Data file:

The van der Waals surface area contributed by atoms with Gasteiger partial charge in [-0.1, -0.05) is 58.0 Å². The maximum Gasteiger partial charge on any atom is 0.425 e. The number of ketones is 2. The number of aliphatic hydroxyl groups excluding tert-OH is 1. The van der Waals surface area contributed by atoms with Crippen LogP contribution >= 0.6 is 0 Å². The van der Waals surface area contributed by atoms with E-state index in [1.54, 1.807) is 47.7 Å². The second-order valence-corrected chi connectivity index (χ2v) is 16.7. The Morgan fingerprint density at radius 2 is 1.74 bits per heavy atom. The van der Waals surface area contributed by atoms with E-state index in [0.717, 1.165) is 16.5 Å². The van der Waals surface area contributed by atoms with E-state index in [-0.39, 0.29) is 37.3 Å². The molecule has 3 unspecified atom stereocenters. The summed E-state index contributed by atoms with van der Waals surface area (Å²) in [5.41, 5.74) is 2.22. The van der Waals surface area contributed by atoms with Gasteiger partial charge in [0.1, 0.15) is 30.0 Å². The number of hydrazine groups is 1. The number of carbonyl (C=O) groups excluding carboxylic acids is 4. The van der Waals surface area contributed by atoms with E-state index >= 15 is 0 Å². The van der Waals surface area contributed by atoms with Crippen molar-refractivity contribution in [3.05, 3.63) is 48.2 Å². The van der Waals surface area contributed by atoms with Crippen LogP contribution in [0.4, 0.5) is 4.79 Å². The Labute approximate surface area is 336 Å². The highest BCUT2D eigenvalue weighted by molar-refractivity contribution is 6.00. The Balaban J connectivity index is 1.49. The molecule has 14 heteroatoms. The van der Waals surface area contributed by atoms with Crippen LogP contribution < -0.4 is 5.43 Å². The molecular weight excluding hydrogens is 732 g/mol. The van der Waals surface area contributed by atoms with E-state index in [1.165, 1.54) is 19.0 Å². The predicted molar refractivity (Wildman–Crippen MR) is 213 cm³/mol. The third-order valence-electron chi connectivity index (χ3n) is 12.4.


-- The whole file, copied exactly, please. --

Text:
The van der Waals surface area contributed by atoms with Gasteiger partial charge in [-0.1, -0.05) is 58.0 Å². The maximum Gasteiger partial charge on any atom is 0.425 e. The number of ketones is 2. The number of aliphatic hydroxyl groups excluding tert-OH is 1. The van der Waals surface area contributed by atoms with Crippen LogP contribution >= 0.6 is 0 Å². The van der Waals surface area contributed by atoms with E-state index in [1.54, 1.807) is 47.7 Å². The second-order valence-corrected chi connectivity index (χ2v) is 16.7. The Morgan fingerprint density at radius 2 is 1.74 bits per heavy atom. The van der Waals surface area contributed by atoms with E-state index in [0.717, 1.165) is 16.5 Å². The van der Waals surface area contributed by atoms with E-state index in [-0.39, 0.29) is 37.3 Å². The molecule has 3 unspecified atom stereocenters. The summed E-state index contributed by atoms with van der Waals surface area (Å²) in [5.41, 5.74) is 2.22. The van der Waals surface area contributed by atoms with Gasteiger partial charge in [0.1, 0.15) is 30.0 Å². The number of hydrazine groups is 1. The number of carbonyl (C=O) groups excluding carboxylic acids is 4. The van der Waals surface area contributed by atoms with E-state index >= 15 is 0 Å². The van der Waals surface area contributed by atoms with Crippen molar-refractivity contribution in [3.05, 3.63) is 48.2 Å². The van der Waals surface area contributed by atoms with Crippen LogP contribution in [0.4, 0.5) is 4.79 Å². The Labute approximate surface area is 336 Å². The highest BCUT2D eigenvalue weighted by molar-refractivity contribution is 6.00. The Balaban J connectivity index is 1.49. The molecule has 14 heteroatoms. The van der Waals surface area contributed by atoms with Crippen LogP contribution < -0.4 is 5.43 Å². The molecular weight excluding hydrogens is 732 g/mol. The van der Waals surface area contributed by atoms with E-state index in [1.165, 1.54) is 19.0 Å². The predicted molar refractivity (Wildman–Crippen MR) is 213 cm³/mol. The third-order valence-electron chi connectivity index (χ3n) is 12.4.